The eating of dust cannot be taken literally to infer the snake’s diet, since they could not exist on dirt. It probably means that he would be so close to the ground he would frequently be forced to inhale dust.  However, and more important, the divine expression "all the days of your life" reinforces the idea that this was an actual serpent with a limited life span, and not an immortal spiritual being.

Whether God intended the enmity to extend to the immediate offspring of this particular serpent and Eve, or to their species – all serpents and all human beings – is unknown.  It certainly has been understood theologically to mean all snakes and all human beings and the hatred and antagonism persists.  Snakes stay away from us and we don’t much like them either.  The use of "he" could represent both masculine and feminine.  Since it is not "they", it would seem to be only one masculine offspring, perhaps the eldest, which, in Eve’s case, would be Cain.

While Jews have traditionally understood this passage in Bereshith as establishing an enmity between species, Christian theologians read it as a reference to Jesus, based on the belief that this serpent was indeed the powerful but corrupt archangel called Satan.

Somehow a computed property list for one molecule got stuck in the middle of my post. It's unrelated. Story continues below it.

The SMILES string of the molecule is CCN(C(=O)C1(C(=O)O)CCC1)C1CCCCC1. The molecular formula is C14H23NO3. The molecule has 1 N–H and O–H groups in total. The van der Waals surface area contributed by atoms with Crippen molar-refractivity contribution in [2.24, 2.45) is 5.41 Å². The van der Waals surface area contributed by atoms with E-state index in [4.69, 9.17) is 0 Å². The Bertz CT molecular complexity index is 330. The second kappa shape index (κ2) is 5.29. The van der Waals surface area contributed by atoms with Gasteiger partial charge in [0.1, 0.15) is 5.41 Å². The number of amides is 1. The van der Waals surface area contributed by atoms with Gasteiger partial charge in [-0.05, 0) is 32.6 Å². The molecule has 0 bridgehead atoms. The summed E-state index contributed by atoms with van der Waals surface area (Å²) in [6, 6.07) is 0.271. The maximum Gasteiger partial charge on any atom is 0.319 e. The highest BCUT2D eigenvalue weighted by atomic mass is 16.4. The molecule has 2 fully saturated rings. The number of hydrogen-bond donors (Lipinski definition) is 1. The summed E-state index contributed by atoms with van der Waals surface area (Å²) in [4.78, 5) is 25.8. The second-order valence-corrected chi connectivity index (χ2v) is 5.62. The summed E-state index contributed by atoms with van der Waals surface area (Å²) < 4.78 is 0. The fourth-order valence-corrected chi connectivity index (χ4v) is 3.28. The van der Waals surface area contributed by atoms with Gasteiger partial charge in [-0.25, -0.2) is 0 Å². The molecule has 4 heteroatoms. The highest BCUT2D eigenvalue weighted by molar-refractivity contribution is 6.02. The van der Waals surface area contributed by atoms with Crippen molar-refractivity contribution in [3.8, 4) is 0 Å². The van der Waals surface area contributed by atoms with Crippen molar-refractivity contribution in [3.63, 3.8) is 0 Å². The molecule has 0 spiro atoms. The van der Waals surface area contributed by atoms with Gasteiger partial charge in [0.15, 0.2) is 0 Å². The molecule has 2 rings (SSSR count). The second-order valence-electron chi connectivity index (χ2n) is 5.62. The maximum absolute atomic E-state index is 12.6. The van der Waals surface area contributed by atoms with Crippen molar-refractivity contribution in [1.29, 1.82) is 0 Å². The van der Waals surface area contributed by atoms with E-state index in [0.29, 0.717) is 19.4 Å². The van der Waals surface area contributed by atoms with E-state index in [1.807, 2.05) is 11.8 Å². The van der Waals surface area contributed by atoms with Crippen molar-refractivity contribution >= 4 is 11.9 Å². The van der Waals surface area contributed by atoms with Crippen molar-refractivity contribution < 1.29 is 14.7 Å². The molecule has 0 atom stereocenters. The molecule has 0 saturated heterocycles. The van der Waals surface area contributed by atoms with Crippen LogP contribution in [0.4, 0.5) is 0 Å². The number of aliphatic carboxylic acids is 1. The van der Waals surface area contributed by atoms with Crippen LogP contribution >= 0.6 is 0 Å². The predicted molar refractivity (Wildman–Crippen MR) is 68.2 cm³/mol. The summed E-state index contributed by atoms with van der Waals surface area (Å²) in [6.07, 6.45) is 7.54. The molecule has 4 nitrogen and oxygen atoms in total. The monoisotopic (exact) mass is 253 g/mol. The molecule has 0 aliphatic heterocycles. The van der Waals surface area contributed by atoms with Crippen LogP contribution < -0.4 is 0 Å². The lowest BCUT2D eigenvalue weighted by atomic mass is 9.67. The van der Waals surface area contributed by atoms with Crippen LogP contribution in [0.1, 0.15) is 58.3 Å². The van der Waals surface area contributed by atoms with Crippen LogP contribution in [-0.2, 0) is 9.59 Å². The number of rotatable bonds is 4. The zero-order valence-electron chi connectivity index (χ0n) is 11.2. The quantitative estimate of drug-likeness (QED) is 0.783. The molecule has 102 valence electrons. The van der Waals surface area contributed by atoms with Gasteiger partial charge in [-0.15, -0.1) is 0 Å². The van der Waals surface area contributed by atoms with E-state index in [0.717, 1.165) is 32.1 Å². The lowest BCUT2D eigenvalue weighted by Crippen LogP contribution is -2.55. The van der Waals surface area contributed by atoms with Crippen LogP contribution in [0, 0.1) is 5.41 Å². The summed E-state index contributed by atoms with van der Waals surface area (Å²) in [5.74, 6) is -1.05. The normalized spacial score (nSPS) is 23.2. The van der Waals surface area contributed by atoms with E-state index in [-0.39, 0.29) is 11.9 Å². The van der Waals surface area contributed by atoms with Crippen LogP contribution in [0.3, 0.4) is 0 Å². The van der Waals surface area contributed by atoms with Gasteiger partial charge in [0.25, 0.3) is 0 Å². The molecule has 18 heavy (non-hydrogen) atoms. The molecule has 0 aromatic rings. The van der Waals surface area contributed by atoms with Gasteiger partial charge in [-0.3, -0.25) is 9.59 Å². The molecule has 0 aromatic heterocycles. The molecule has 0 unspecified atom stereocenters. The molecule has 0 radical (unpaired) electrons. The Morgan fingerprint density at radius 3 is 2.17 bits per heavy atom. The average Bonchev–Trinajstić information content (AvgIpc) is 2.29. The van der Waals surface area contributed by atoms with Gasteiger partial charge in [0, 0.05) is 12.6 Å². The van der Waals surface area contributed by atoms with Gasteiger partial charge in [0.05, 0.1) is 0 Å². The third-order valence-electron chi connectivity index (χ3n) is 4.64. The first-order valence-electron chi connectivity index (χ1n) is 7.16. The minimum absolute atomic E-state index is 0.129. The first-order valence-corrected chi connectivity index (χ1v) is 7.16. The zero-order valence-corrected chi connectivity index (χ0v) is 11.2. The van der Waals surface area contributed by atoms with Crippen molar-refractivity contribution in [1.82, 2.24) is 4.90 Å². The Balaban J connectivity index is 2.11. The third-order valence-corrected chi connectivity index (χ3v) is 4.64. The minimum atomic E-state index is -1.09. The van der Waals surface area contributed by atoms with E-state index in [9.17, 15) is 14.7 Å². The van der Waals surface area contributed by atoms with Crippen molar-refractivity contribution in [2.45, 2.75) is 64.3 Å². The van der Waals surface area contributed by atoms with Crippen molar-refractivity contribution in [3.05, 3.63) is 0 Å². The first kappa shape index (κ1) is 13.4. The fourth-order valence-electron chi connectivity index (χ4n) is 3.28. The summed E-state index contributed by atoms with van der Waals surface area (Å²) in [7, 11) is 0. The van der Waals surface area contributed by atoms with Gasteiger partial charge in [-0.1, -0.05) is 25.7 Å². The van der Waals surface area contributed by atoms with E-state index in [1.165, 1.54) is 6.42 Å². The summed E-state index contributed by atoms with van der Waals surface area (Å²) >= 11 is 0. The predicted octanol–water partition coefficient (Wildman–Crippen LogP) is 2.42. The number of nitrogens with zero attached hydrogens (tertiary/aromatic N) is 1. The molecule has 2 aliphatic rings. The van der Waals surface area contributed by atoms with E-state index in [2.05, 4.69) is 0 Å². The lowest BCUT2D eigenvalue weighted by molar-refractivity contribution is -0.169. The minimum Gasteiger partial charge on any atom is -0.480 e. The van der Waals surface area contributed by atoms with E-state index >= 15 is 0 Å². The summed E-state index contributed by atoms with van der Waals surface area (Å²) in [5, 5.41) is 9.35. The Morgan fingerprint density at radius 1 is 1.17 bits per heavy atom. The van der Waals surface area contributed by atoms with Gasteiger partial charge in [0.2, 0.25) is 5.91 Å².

If we accept the later tradition that the infamous reptile of Eden was this defiant spirit or one of his lieutenants, snakes as a species are blameless and the punishment unjust.  This leaves me with more troubling questions.  How could a just God condemn one of his own creatures and his offspring, knowing his actions were motivated by the influence of a spiritual being?  Why didn’t he address this serpent as an angel, if that, indeed, is what he was?  If the serpent was possessed by Satan, believed to be the most powerful of all created beings, and it was through his power that the creature spoke, the serpent remains blameless and the punishment undeserved.